LONDON, July 18 (Reuters) - The European Union is planning to impose duties of up to 33 percent on hot-rolled steel imports from Brazil, Iran, Russia and Ukraine to counter what it sees as unfairly low prices, according to a document seen by Reuters.
The EU has over 40 anti-dumping measures to aid European steel producers, mostly aimed at China. In June, the bloc set duties of up to 35.9 percent on Chinese hot-rolled steel, prompting an angry response from Beijing.
Steel is the second biggest industry in the world after oil and gas and the EU’s attention has recently shifted as barriers aimed at cheap Chinese imports have an impact.
“While far from perfect, this outcome surpasses earlier expectations, will help cut import pressure into the EU and should boost earnings expectations for local steelmakers,” investment bank Jefferies said in a note.
The European Commission, which oversees EU trade policy, launched an investigation into hot-rolled steel from Brazil, Iran, Russia and Ukraine as well as Serbia in July 2016, following a complaint by European steel association Eurofer.
Its investigation found hot-rolled steel from all the countries save Serbia rose to take 12.6 percent of the EU market in the year to mid-2016 from 7.5 percent in 2013, with prices falling by about a quarter, according to the document.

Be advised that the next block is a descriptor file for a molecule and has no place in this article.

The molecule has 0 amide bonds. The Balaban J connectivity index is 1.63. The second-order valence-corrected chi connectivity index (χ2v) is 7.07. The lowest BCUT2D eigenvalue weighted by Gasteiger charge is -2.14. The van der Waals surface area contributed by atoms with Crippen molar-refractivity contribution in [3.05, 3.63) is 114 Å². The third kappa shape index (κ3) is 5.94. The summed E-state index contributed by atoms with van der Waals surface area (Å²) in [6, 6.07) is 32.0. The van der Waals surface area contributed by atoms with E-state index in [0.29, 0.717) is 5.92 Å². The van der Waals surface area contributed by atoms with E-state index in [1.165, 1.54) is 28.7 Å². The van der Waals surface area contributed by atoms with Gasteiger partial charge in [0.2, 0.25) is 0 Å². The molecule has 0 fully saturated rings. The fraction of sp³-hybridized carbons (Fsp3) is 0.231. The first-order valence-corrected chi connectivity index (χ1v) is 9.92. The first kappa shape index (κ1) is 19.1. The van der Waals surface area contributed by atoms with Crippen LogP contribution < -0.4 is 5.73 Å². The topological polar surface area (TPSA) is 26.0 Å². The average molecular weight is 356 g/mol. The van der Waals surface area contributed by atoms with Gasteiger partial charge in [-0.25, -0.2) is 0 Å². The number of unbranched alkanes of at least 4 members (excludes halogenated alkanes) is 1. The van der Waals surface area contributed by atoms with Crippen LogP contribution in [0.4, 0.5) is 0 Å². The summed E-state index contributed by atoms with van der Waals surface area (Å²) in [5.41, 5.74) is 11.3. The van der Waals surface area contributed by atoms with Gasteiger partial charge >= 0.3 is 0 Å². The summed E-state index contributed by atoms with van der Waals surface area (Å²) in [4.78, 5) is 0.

The Commission terminated its investigation into Serbian steel imports with no tariffs set, the document showed.
However, it is proposing duties of 16.3 percent for steel from ArcelorMittal Brasil, 17.5 percent for Usinas Siderurgicas and 15.7 percent for Companhia Siderurgica National.
For Russia, NLMK would face 15.0 percent duties, MMK 33.0 percent and PAO Severstal 5.3 percent.
For Iran’s Mobarakeh Steel Co 23 percent duties would apply and for Ukraine’s Metinvest Group 19.4 percent. The Islamic Republic is now free to export steel after the easing of international sanctions against it.
Definitive duties need to be applied by October 6. (Reporting by Maytaal Angel; writing by Philip Blenkinsop; editing by Alexander Smith)